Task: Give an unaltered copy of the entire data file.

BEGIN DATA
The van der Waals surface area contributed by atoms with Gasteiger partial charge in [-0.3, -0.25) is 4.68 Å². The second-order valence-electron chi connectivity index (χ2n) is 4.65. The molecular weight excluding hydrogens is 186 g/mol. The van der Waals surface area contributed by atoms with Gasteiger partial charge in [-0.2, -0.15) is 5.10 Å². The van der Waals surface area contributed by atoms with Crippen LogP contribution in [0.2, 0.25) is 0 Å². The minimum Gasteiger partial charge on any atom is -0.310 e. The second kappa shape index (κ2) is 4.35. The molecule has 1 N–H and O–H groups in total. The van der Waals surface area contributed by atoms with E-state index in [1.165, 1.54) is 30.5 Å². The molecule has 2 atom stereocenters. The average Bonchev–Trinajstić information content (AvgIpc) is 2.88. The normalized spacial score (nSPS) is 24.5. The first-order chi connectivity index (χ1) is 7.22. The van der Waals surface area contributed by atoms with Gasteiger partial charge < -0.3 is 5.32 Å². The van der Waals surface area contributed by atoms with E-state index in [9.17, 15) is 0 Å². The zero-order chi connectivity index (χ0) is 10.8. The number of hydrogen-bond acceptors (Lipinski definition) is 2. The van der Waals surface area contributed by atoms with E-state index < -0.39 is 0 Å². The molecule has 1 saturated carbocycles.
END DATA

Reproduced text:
The van der Waals surface area contributed by atoms with Gasteiger partial charge in [-0.3, -0.25) is 4.68 Å². The second-order valence-electron chi connectivity index (χ2n) is 4.65. The molecular weight excluding hydrogens is 186 g/mol. The van der Waals surface area contributed by atoms with Gasteiger partial charge in [-0.2, -0.15) is 5.10 Å². The van der Waals surface area contributed by atoms with Crippen LogP contribution in [0.2, 0.25) is 0 Å². The minimum Gasteiger partial charge on any atom is -0.310 e. The second kappa shape index (κ2) is 4.35. The molecule has 1 N–H and O–H groups in total. The van der Waals surface area contributed by atoms with E-state index in [1.165, 1.54) is 30.5 Å². The molecule has 2 atom stereocenters. The average Bonchev–Trinajstić information content (AvgIpc) is 2.88. The normalized spacial score (nSPS) is 24.5. The first-order chi connectivity index (χ1) is 7.22. The van der Waals surface area contributed by atoms with Gasteiger partial charge < -0.3 is 5.32 Å². The van der Waals surface area contributed by atoms with E-state index in [9.17, 15) is 0 Å². The zero-order chi connectivity index (χ0) is 10.8. The number of hydrogen-bond acceptors (Lipinski definition) is 2. The van der Waals surface area contributed by atoms with E-state index < -0.39 is 0 Å². The molecule has 1 saturated carbocycles.